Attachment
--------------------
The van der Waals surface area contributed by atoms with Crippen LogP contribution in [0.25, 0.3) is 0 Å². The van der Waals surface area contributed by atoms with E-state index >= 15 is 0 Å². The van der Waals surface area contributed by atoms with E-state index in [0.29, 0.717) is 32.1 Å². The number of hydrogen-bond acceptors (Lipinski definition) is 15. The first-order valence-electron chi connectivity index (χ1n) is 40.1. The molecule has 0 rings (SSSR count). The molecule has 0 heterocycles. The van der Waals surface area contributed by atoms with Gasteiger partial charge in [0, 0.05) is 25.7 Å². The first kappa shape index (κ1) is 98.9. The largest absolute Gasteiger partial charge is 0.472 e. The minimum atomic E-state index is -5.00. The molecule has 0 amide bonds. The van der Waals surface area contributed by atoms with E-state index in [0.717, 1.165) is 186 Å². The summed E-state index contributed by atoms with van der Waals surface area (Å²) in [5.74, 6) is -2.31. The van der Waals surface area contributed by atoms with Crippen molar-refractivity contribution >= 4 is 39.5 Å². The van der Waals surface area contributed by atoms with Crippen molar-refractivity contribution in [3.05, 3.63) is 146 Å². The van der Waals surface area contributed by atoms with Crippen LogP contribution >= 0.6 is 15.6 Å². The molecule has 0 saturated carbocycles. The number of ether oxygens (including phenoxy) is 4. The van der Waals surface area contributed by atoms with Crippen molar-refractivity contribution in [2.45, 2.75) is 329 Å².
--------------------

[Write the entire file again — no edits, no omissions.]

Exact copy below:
The van der Waals surface area contributed by atoms with Crippen LogP contribution in [0.25, 0.3) is 0 Å². The van der Waals surface area contributed by atoms with E-state index >= 15 is 0 Å². The van der Waals surface area contributed by atoms with E-state index in [0.29, 0.717) is 32.1 Å². The number of hydrogen-bond acceptors (Lipinski definition) is 15. The first-order valence-electron chi connectivity index (χ1n) is 40.1. The molecule has 0 rings (SSSR count). The molecule has 0 heterocycles. The van der Waals surface area contributed by atoms with Gasteiger partial charge in [0, 0.05) is 25.7 Å². The first kappa shape index (κ1) is 98.9. The largest absolute Gasteiger partial charge is 0.472 e. The minimum atomic E-state index is -5.00. The molecule has 0 amide bonds. The van der Waals surface area contributed by atoms with E-state index in [0.717, 1.165) is 186 Å². The summed E-state index contributed by atoms with van der Waals surface area (Å²) in [5.74, 6) is -2.31. The van der Waals surface area contributed by atoms with Crippen molar-refractivity contribution >= 4 is 39.5 Å². The van der Waals surface area contributed by atoms with Crippen molar-refractivity contribution in [3.05, 3.63) is 146 Å². The van der Waals surface area contributed by atoms with Crippen LogP contribution >= 0.6 is 15.6 Å². The molecule has 0 saturated carbocycles. The number of ether oxygens (including phenoxy) is 4. The van der Waals surface area contributed by atoms with Crippen molar-refractivity contribution in [2.45, 2.75) is 329 Å².